• Fri. Apr 23rd, 2021

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How Debt and Climate Change Pose ‘Systemic Risk’ to World Economy

The discussions around debt and climate are likely to intensify in the run up to the climate talks in November, where money is expected to be one of the main sticking points. Rich nations are nowhere close to delivering the promised $100 billion a year to help poorer countries deal with the effects of global warming. Low- and middle-income countries alone owed $8.1 trillion to foreign lenders in 2019, the most recent year for which the data is available — and that was before the pandemic.

At the time, half of all countries that the World Bank classified as low-income were either in what it called “debt distress or at a high risk of it.” Many of those are also acutely vulnerable to climate change, including more frequent droughts, stronger hurricanes and rising sea levels that wash away coastlines.

(The fund said on Monday that it would not require 28 of the world’s poorest countries to make debt payments through October, so their governments can use the money on emergency pandemic-related relief.)

Lately, there’s been a flurry of proposals from economists, advocates and others to address the problem. The details vary. But they all call, in one way or another, for rich countries and private creditors to offer debt relief, so countries can use those funds to transition away from fossil fuels, adapt to the effects of climate change, or obtain financial reward for the natural assets they already protect, like forests and wetlands. One widely circulated proposal calls on the Group of 20 (the world’s 20 biggest economies) to require lenders to offer relief “in exchange for a commitment to use some of the newfound fiscal space for a green and inclusive recovery.”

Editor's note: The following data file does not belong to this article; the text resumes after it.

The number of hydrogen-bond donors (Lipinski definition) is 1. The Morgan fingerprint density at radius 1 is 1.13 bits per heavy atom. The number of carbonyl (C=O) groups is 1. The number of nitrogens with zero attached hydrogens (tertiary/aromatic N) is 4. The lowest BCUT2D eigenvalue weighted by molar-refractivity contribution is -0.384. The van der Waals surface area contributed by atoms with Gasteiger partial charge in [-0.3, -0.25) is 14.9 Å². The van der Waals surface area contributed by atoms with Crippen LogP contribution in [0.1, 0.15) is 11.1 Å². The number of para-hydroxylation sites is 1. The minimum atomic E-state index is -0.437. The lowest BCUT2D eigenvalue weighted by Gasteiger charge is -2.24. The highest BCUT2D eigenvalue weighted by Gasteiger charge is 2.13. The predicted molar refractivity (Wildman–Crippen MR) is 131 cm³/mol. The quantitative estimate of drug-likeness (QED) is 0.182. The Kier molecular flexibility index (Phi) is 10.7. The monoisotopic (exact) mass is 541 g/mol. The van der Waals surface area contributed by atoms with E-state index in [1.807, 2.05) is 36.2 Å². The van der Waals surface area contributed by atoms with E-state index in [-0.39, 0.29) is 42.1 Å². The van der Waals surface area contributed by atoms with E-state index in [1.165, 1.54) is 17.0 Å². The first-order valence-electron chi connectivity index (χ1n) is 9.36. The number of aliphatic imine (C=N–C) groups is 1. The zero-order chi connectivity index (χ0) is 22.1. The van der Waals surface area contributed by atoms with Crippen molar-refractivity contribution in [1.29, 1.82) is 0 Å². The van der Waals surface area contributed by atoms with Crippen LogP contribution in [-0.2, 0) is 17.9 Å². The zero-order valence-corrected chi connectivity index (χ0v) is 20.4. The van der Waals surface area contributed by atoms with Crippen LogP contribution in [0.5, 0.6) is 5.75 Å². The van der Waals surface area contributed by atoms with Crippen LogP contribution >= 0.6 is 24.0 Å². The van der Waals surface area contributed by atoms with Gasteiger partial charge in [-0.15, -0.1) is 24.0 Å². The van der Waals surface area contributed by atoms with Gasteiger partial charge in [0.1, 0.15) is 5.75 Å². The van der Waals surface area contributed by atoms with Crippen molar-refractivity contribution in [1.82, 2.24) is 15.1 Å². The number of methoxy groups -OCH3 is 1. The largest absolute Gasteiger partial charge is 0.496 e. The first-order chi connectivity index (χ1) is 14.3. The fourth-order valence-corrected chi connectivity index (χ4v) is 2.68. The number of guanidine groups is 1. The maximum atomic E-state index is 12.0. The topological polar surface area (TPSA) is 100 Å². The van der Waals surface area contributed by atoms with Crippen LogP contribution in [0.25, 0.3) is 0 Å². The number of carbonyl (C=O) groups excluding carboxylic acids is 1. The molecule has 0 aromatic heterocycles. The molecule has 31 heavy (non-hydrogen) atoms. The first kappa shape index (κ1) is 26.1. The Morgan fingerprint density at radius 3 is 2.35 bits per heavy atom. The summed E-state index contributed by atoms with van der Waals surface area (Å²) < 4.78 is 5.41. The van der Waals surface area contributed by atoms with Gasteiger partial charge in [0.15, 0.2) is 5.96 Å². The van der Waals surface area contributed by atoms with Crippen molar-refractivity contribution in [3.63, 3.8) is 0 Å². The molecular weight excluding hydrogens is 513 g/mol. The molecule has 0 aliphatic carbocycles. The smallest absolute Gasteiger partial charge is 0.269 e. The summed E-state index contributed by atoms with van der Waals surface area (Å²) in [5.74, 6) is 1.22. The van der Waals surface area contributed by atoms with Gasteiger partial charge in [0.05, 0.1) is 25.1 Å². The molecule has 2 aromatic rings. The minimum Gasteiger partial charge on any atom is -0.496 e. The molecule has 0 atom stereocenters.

On the other side of the world from Belize, the low-lying Pacific island nation of Fiji has experienced a succession of storms in recent years that brought destruction and the need to borrow money to rebuild. The pandemic brought an economic downturn. In December, tropical cyclone Yasa destroyed homes and crops. Fiji’s debts soared, including to China, and the country, whose very existence is threatened by sea level rise, pared back planned climate projects, according to research by the World Resources Institute.

The authors proposed what they called a climate-health-debt swap, where bilateral creditors, namely China, would forgive some of the debt in exchange for climate and health care investments. (China has said nothing publicly about the idea of debt swaps.)

And then there’s Mozambique. The sixth-poorest country in the world.

It was already sinking under huge debts, including secret loans that the government had not disclosed, when, in 2019, came back-to-back cyclones. They killed 1,000 people and left physical damages costing more than $870 million. Mozambique took on more loans to cope. Then came the pandemic. The I.M.F. says the country is in debt distress.